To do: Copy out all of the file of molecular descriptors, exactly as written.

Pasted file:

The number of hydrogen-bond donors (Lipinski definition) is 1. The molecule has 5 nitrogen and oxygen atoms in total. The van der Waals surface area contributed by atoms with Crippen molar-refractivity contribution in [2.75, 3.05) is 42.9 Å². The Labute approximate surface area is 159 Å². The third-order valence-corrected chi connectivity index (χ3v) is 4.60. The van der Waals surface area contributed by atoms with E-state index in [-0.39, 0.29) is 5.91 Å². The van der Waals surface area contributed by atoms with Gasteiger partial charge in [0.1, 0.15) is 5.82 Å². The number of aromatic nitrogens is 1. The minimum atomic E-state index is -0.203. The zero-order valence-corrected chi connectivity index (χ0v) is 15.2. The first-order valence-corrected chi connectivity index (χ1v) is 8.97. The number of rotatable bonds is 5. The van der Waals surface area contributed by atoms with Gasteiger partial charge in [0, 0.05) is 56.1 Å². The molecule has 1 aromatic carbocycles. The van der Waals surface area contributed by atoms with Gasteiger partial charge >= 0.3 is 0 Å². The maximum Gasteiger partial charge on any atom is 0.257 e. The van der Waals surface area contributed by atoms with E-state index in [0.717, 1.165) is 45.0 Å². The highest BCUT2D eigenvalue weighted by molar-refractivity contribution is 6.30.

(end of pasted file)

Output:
The number of hydrogen-bond donors (Lipinski definition) is 1. The molecule has 5 nitrogen and oxygen atoms in total. The van der Waals surface area contributed by atoms with Crippen molar-refractivity contribution in [2.75, 3.05) is 42.9 Å². The Labute approximate surface area is 159 Å². The third-order valence-corrected chi connectivity index (χ3v) is 4.60. The van der Waals surface area contributed by atoms with E-state index in [-0.39, 0.29) is 5.91 Å². The van der Waals surface area contributed by atoms with Gasteiger partial charge in [0.1, 0.15) is 5.82 Å². The number of aromatic nitrogens is 1. The minimum atomic E-state index is -0.203. The zero-order valence-corrected chi connectivity index (χ0v) is 15.2. The first-order valence-corrected chi connectivity index (χ1v) is 8.97. The number of rotatable bonds is 5. The van der Waals surface area contributed by atoms with Gasteiger partial charge in [0, 0.05) is 56.1 Å². The molecule has 1 aromatic carbocycles. The van der Waals surface area contributed by atoms with Gasteiger partial charge >= 0.3 is 0 Å². The maximum Gasteiger partial charge on any atom is 0.257 e. The van der Waals surface area contributed by atoms with E-state index in [0.717, 1.165) is 45.0 Å². The highest BCUT2D eigenvalue weighted by molar-refractivity contribution is 6.30.